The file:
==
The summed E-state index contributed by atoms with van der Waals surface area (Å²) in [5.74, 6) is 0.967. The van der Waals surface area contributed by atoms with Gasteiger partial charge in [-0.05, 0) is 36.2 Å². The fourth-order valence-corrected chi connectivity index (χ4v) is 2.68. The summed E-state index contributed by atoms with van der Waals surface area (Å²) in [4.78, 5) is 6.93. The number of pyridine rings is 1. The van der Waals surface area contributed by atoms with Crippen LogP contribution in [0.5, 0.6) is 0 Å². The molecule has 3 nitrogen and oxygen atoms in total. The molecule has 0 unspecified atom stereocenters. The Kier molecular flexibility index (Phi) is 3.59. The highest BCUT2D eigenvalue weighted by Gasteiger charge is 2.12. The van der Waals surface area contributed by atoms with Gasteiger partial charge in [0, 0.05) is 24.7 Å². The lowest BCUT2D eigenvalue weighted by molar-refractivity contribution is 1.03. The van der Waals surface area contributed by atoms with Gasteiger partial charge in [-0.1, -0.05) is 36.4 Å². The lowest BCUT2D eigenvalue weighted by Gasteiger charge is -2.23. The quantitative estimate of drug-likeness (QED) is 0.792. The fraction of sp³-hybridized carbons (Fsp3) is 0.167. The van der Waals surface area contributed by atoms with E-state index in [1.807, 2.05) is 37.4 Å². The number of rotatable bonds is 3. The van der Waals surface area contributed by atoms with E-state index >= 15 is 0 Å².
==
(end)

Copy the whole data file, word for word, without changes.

The summed E-state index contributed by atoms with van der Waals surface area (Å²) in [5.74, 6) is 0.967. The van der Waals surface area contributed by atoms with Gasteiger partial charge in [-0.05, 0) is 36.2 Å². The fourth-order valence-corrected chi connectivity index (χ4v) is 2.68. The summed E-state index contributed by atoms with van der Waals surface area (Å²) in [4.78, 5) is 6.93. The number of pyridine rings is 1. The van der Waals surface area contributed by atoms with Crippen LogP contribution in [0.5, 0.6) is 0 Å². The molecule has 3 nitrogen and oxygen atoms in total. The molecule has 0 unspecified atom stereocenters. The Kier molecular flexibility index (Phi) is 3.59. The highest BCUT2D eigenvalue weighted by Gasteiger charge is 2.12. The van der Waals surface area contributed by atoms with Gasteiger partial charge in [0, 0.05) is 24.7 Å². The lowest BCUT2D eigenvalue weighted by molar-refractivity contribution is 1.03. The van der Waals surface area contributed by atoms with Gasteiger partial charge in [-0.1, -0.05) is 36.4 Å². The lowest BCUT2D eigenvalue weighted by Gasteiger charge is -2.23. The quantitative estimate of drug-likeness (QED) is 0.792. The fraction of sp³-hybridized carbons (Fsp3) is 0.167. The van der Waals surface area contributed by atoms with E-state index in [1.807, 2.05) is 37.4 Å². The number of rotatable bonds is 3. The van der Waals surface area contributed by atoms with E-state index >= 15 is 0 Å².